Though the Buddha himself had shown the path of homelessness, Buddhist monks and nuns were enjoined to stay in one place during the three months of the rainy season, and monastic living soon became the norm. This congregation of monks and nuns and the demands of community living required that rules be framed regarding the permitted size and location of monastic buildings. A complex organization evolved to appoint officials to assign rooms, look after stores, and organize the acceptance of meals from the laity. Most important, the Buddha is credited with framing an elaborate set of rules of monastic discipline that governed not only life within the monastic complexes, but also the personal conduct, behavior, and decorum of monks and nuns in public.

Ashoka and the Institution of Buddhist Sacred Geography

Literary references record that within the lifetime of the Buddha as many as twenty-nine sites and buildings had been donated to him: 18 in Rajagaha, 4 in Vaisali, 3 in Kosala, and 4 in Kosambi. Further support for the early association of some of the sites with the life of the Buddha comes from one of the earliest Buddhist texts, the Mahāparinibbāna Sutta (V. 16–22), which mentions four places to be visited and revered. These include: the Buddha's birthplace (identified with Lumbini); the place where he attained enlightenment (Bodh Gayā); the site of his first sermon (Sarnath); and the place where he passed away (Kushinagara). The textual references, however, do not match the archaeological data, since a majority of the structures associated with early Buddhism are shrines, which date from the Mauryan period onward; perhaps the only example of a pre-Mauryan stupa is the one from Vaisali.

One of the long-debated topics in Indian history is whether the Mauryan emperor Ashoka himself was a Buddhist, or whether his policies were rooted in the Hindu tradition, or whether he instead propagated a nonsectarian ethical concept, set within an imperial framework. Some scholars have suggested that it may be useful to view the rock inscriptions of his reign not as historical facts, but as pieces of political propaganda. The major indicators of Ashoka's ideas are the inscriptions or dhammalipi, dated between his eighth and twenty-seventh regnal year, corresponding approximately to 264–245 b.c. A majority of these are written in Brahmi script in the eastern or western (Gandhari) dialects of Prakrit, the exceptions being the northwestern edicts in Kharosthi and those in Greek and Aramaic. The inscriptions may be classified as rock edicts (major and minor), cave inscriptions, and pillar edicts (major and minor). Major pillar edicts have been found at six sites, mainly in central India, while minor pillar edicts were usually situated at Buddhist pilgrimage sites such as Sarnath, Sanchi, Lumbini, and Nigalisagar. Fourteen major rock edicts have been found in peripheral areas including Girnar, while minor rock edicts have been discovered at seven sites in central and southern India. It is generally accepted that Ashoka's minor rock edicts were issued earlier than his fourteen major rock edicts and that the pillar edicts were the last to be promulgated. This then makes the inscriptions of Ashoka in peninsular India the earliest inscribed by the king, thus making them particularly significant for a study of the dharma of Ashoka.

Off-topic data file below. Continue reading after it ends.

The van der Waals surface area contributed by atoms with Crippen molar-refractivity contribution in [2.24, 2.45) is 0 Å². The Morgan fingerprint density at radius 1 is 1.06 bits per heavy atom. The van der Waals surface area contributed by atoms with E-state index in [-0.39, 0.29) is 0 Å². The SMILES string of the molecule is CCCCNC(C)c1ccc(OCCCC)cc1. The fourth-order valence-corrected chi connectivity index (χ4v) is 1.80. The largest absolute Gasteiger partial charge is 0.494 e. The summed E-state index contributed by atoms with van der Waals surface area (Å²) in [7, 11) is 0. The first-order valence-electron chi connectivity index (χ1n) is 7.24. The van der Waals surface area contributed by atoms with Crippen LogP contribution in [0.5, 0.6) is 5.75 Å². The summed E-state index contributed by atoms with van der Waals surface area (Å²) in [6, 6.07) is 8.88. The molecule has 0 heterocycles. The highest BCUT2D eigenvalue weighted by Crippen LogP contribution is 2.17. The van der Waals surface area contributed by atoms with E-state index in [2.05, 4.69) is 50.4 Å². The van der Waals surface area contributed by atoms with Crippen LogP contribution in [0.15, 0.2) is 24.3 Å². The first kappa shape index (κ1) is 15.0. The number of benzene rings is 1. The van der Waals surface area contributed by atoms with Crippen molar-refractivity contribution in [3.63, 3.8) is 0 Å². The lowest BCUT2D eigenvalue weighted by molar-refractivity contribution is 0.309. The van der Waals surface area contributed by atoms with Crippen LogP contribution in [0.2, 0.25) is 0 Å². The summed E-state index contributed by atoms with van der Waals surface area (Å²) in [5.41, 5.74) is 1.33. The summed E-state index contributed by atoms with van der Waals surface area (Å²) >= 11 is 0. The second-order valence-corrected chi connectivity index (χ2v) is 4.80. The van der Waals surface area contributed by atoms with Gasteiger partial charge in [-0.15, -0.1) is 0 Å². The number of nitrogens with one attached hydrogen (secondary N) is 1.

As compared to the diversity of records in the north, a majority of the inscriptions from peninsular India are the minor rock edicts. The homogeneity is particularly noticeable in the cluster in Karnataka, though there are exceptions elsewhere in the Deccan. In his minor rock edicts, Ashoka refers to himself as a Buddhist lay follower, or upāsaka, and expresses his desire that Buddhism percolate down to the lowest level to include elephant trainers, charioteers, teachers, and scribes. It would seem that the southern versions all belong to a single recension, which was issued for engraving extensively on the hills at one specific time, as indicated by the reference to 256 nights. The dharma of these records is largely ethical, with injunctions to obey mother and father, obey teachers, have mercy on living beings, speak the truth, and propagate the dharma.